Trump rages over exposed tax secrets
US President Donald Trump has issued another angry response to yesterday's explosive report from The New York Times, which delved into his personal finances.
For example, it found the self-described billionaire had been paying hardly any federal income tax - just $US750 in both 2016 and 2017, and "no income taxes at all" in 11 of the 18 years it examined.
On top of that, Mr Trump's highest profile businesses are haemorrhaging money, and he has massive personal debts totalling $421 million, most of which will come due during his second term in office.
Yesterday the President labelled the report "fake" and "made up". Today, he once again lashed out at The Times for publishing it.
"The fake news media, much like election time 2016, is bringing up my taxes and all sorts of other nonsense with illegally obtained information and only bad intent," Mr Trump said.
"I paid many millions of dollars in taxes but was entitled, like everyone else, to depreciation and tax credits.
"Also, if you look at the extraordinary assets owned by me, which the fake news hasn't, I am extremely under-leveraged - I have very little debt compared to the value of assets.
"Much of this information is already on file, but I have long said that I may release financial statements, from the time I announced I was going to run for president, showing all properties, assets and debts.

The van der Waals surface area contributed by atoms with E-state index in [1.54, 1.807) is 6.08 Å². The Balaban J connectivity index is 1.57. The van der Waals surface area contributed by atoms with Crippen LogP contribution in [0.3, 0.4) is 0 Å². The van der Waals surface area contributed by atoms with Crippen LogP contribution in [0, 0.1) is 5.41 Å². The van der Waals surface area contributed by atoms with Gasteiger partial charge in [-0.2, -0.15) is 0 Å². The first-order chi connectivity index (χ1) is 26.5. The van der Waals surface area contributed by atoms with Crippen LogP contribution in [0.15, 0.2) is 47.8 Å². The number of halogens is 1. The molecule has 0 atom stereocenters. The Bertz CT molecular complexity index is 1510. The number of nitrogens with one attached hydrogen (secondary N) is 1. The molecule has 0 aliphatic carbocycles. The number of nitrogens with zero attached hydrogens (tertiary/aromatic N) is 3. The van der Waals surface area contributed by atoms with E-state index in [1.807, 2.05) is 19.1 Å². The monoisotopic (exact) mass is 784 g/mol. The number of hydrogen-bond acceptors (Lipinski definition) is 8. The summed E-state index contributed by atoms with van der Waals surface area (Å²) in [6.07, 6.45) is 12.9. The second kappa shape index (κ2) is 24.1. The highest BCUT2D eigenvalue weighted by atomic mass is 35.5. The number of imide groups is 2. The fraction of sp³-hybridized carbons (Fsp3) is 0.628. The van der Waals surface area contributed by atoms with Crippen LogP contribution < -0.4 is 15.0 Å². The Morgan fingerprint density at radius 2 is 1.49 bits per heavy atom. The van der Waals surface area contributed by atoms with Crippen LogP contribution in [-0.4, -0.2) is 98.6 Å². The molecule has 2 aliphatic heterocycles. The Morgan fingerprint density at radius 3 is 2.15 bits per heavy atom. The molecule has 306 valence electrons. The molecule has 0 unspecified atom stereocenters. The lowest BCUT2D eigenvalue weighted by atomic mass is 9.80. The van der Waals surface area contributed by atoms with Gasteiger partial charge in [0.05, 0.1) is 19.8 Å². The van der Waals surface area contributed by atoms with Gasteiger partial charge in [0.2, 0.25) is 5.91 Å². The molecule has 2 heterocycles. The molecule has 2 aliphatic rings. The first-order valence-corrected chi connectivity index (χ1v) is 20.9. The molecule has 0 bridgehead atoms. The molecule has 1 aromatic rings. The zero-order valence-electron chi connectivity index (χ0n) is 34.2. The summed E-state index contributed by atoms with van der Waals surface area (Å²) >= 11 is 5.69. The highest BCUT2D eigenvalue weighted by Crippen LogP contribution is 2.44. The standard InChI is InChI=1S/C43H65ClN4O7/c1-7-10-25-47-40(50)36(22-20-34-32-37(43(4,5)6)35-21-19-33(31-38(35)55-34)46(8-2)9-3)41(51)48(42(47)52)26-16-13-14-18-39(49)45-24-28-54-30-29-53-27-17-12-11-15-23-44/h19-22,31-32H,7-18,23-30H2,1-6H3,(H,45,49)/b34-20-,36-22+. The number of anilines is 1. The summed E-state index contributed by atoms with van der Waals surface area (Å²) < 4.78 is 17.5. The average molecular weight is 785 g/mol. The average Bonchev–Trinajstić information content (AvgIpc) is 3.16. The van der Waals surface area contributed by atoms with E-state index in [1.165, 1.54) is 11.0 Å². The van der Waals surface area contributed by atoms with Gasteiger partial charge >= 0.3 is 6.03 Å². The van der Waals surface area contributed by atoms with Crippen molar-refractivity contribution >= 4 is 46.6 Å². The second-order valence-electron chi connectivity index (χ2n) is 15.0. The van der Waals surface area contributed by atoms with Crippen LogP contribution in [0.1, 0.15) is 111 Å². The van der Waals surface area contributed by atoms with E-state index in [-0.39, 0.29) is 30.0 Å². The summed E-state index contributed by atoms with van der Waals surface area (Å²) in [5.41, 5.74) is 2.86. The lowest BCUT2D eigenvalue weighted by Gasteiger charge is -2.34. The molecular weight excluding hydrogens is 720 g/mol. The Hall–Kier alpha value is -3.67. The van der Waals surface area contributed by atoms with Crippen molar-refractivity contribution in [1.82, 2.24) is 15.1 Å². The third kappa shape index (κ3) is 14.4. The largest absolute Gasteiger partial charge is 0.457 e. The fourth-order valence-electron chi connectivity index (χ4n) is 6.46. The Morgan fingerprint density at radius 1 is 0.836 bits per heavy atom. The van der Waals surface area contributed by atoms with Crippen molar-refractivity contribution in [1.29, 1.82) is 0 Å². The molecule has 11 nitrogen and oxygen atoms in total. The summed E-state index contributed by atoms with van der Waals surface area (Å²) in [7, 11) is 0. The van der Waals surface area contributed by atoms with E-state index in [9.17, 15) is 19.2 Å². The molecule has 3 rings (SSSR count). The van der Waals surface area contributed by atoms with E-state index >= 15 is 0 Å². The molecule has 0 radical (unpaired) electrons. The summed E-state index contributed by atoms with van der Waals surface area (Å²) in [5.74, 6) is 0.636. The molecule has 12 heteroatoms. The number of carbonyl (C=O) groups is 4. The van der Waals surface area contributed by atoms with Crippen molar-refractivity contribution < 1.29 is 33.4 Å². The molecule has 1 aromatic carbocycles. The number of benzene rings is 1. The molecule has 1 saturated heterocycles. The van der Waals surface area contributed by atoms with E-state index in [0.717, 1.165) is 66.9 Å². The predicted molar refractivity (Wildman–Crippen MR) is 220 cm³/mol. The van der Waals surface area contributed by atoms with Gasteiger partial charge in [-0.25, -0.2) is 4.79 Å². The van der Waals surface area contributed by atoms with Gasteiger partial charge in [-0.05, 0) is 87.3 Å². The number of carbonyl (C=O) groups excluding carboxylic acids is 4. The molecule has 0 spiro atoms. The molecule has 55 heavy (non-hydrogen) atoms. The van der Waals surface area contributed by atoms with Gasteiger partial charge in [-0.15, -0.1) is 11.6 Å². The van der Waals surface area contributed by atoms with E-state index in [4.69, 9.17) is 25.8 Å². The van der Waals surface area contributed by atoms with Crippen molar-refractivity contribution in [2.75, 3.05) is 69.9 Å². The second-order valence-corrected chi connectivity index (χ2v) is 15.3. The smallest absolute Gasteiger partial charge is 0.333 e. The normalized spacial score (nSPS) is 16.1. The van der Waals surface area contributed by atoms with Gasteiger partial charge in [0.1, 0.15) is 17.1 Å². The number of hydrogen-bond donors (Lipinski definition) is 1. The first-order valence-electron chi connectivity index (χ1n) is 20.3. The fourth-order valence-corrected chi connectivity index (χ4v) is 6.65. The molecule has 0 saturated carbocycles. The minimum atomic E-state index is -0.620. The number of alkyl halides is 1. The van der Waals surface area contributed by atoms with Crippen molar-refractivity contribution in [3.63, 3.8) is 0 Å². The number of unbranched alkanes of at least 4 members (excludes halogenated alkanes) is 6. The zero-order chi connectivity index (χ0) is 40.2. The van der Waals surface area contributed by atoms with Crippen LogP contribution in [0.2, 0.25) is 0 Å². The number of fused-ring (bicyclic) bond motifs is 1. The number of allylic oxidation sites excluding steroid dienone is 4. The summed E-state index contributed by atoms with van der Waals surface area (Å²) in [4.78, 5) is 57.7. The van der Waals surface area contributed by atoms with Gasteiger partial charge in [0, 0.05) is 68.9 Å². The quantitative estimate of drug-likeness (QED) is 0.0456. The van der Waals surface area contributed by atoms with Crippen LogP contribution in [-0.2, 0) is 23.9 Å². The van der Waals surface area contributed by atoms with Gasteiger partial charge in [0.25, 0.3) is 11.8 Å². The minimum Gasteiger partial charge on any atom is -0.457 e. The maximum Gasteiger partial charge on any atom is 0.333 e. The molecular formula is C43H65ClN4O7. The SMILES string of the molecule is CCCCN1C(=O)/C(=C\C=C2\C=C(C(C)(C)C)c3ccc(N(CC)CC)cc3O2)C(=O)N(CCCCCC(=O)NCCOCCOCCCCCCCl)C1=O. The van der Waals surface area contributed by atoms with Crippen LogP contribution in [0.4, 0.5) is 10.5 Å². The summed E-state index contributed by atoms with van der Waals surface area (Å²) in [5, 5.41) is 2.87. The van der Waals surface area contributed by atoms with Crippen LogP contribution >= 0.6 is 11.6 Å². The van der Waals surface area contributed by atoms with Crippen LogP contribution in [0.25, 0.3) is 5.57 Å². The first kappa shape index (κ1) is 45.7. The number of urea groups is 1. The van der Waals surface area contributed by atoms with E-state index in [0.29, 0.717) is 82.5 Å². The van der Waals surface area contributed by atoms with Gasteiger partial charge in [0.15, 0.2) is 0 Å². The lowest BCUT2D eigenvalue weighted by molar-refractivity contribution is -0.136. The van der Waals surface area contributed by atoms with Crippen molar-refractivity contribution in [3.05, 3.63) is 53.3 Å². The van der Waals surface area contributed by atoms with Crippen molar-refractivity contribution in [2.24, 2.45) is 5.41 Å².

"It is a very IMPRESSIVE statement, and also shows that I am the only president on record to give up my yearly $400,000-plus presidential salary!"
The emphasis on IMPRESSIVE there is his, not mine.
Mr Trump does indeed donate the entirety of his salary, though he is not "the only president on record" to do so. John F. Kennedy and Herbert Hoover, both of whom were wealthy before they took office, each donated their salary to charity.
The President continues to receive income from his real estate empire, having ceded control of the Trump Organisation to his children.
Mr Trump's claim that The Times' reporting is both fake and, at the same time, based on illegally obtained information, seems a little contradictory. For what it's worth, there is no evidence the newspaper acted outside the law here.
Its sources, on the other hand, may indeed have acted illegally when they leaked Mr Trump's personal information.
We don't know who those sources are. The paper didn't provide any clues, merely saying the information came from people "with legal access to it".
"All of the information The Times obtained was provided by sources with legal access to it," it said.
"While most of the tax data has not previously been made public, The Times was able to verify portions of it by comparing it with publicly available information and confidential records previously obtained by The Times."
Two of Mr Trump's most prominent defenders, White House Press Secretary Kayleigh McEnany and his son Donald Jr, went on the Fox News morning show Fox and Friends to defend him today.